Tax(es): kanji of the year 2023

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The breathless moment when "zei 税" is written by Mori Seihan, the head priest of the magnificent Kiyomizudera in eastern Kyoto (1:32):

Another good video of the brushing of 税 may be found here, and there are many others here.

The narration includes:
Riyū ni tsuite, bōei-ryoku kyōka ni muketa zaigen o makanau tame shotoku zei nado zōzei e no giron ga ichinen o tsūjite kappatsu ni okonawa reta hoka, jūminzei nado no teigaku genzei ya inboisu seido, shin NISA ya furusato nōzei no genkaku-ka nado, zei ni matsuwaru samazamana wadai ga tsudzuitakara
In short, reasons this character was chosen include: 
* yearlong debate on raising taxes to fund increased defense spending
* fixed tax reductions
* a new invoicing system
* the new NISA (Nippon Individual Savings Account)
* crackdowns on the so-called "hometown tax"

Talk of taxes spurs choice for Japan’s kanji of the year

By Yukana Inoue, The Japan Times (12/12/23)


Zei received 5,976 votes out of the 147,878 cast. Coming in at a close second, with a difference of only 405 votes, was “sho” (暑), referring to the record-breaking heat the nation experienced this summer.

In 2022, “sen” (戦), meaning war, battle or match, took first place, representing a year of conflict and violence with events such as the invasion of Ukraine by Russia. The 2021 winner was “kin” (金), meaning gold or money, referring to the gold medals Japan won in the the Tokyo Olympics and Paralympics, which were held that year.

Other words that made the top 10:

  • 戦 (sen/ikusa, battle/match): A reference to the war between Israel and Hamas and Russia’s ongoing invasion of Ukraine.
  • 虎 (ko/tora, tiger): A nod to the Hanshin Tigers’ Japan Series win, a first in 38 years.
  • 勝 (shou/katsu, win): Another entry marking the various wins the nation experienced this year, including the Tigers’ victory, Samurai Japan’s championship in the World Baseball Classic, Sota Fujii’s 8 shogi titles and Shohei Ohtani being named MVP and home run champion.
  • 球 (kyu/tama, ball): As the character is used to write the kanji for various sports like baseball, basketball and rugby, this choice is another nod to various accomplishments in sports this year.
  • 高 (kou/takai, high or rising): A reference to rising prices and temperatures experienced in the nation this year.
  • 変 (hen/kawaru, change): This choice speaks to some major shifts that occurred this year, such as the changes in society following the easing of the COVID-19 pandemic, new names for the talent agency formerly known as Johnny’s and rising prices due to inflation.
  • 増 (zou/fueru, increase): This entry covers various things that saw increases this year, including taxes, the number of foreign tourists following the reopening of the borders and a spike in sightings of bears in urban areas.
  • 楽 (raku/tanoshii, easy, fun or joy): This choice refers to how much easier life became after the pandemic eased and mask mandates were lifted, as well as the return of crowds and cheering at sporting events and music festivals.

An excellent account of the competition may also be found in this (12/12/23) article:

Kanji of the Year for 2023: Another Taxing Time for Japan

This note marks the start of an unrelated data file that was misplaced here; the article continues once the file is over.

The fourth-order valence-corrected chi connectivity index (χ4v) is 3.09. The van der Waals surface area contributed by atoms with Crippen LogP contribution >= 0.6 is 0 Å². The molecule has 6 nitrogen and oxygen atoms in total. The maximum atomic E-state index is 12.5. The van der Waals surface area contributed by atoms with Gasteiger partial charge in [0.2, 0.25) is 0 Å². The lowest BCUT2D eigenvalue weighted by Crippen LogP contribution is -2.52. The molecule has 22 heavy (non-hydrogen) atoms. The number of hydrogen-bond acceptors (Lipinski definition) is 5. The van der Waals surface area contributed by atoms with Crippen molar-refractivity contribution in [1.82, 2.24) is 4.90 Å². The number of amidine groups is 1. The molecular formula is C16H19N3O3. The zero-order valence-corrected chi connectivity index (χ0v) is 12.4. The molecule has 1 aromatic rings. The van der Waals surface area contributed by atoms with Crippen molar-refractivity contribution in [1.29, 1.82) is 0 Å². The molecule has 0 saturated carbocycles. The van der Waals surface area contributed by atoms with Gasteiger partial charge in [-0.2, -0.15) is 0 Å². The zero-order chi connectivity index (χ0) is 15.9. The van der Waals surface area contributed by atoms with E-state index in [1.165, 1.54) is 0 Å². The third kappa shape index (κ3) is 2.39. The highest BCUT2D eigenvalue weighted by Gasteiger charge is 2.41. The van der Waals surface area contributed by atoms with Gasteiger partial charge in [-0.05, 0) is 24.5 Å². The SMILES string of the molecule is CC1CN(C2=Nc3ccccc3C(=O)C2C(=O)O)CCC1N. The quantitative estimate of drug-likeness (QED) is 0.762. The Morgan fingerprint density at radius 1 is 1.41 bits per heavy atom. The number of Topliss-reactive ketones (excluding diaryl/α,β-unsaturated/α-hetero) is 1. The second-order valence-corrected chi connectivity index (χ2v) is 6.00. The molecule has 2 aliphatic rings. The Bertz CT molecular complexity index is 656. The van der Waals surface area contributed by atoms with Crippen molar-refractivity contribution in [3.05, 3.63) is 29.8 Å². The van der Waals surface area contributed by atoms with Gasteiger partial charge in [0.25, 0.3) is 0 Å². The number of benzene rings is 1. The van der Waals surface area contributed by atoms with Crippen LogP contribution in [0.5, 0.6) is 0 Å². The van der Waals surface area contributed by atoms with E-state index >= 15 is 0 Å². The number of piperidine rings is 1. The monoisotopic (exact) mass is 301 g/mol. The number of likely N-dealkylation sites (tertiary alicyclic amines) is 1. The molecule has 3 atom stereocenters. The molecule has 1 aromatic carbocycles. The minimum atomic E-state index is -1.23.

The popularly selected kanji of the year for 2023 was 税 (zei or mitsugi, “taxation”). We dive into the winner and the other top picks, looking at how they represent Japanese people’s takes on the past 12 months.

NHK article in Japanese

Includes a list of the top twenty contenders, which gives a good idea of what is on the minds of the Japanese people, another video (0:52) of the writing of the character, a list of the kanji of the year going back to 1995 ("earthquake"), with a brief discussion of the pertinence of each one.

It is interesting to compare the calligraphic intensity of the unveiling of the Kanji of the Year with the buzziness surrounding the announcement of the Word of the Year, which we also just witnessed (here).  The former partakes of solemn sacrality, the latter of exciting extraordinariness.


Selected reading

[Thanks to Nathan Hopson, Don Keyser, Frank Chance; Linda Chance; h.t. Kiewwoo Goh]


  1. Philip Taylor said,

    December 13, 2023 @ 6:40 am

    There are, I am sure, many westerners who can appreciate the calligraphic skills of Mori Seihan, but for some unknown reason I cannot. I completely lack the necessary sensibilities, and infinitely prefer (for example) the same character as depicted at Would it be possible for Victor (who clearly can appreciate the nōshoka’s skills, given his use of "breathless") or some other westerner with the necessary sensibilities to explain to this worthless complete and utter heathen why the nōshoka’s version is so admired ? It may be worth noting that I am not insensitive to calligraphy per se, and find many (but not all) of the examples in Knuth’s 3:16 — Bible Texts Illuminated extremely impressive, but sadly Master Mori Seihan’s skills leave me completely unmoved (which is, of course, my loss rather than his).

  2. Victor Mair said,

    December 13, 2023 @ 7:14 am

    mind-energy continuum

    it's a Zen phenomenon

  3. Victor Mair said,

    December 13, 2023 @ 8:00 am

    @Philip Taylor

    I find the questions you pose highly thought provoking and appreciate them greatly, so thank you for presenting your stimulating ideas to us.

    Recently we've been having intense discussions about the square shape of kanji / hanzi / hanja. Since I first encountered this paradigm more than half a century ago, I have always found it to be constraining. To me, the boxy writing of 税 that you present with that URL you cite is mechanistic and repressive. What I see chief priest Mori Seihan performing is a mind-body act of creative mentation to break out of the box — splotches and all.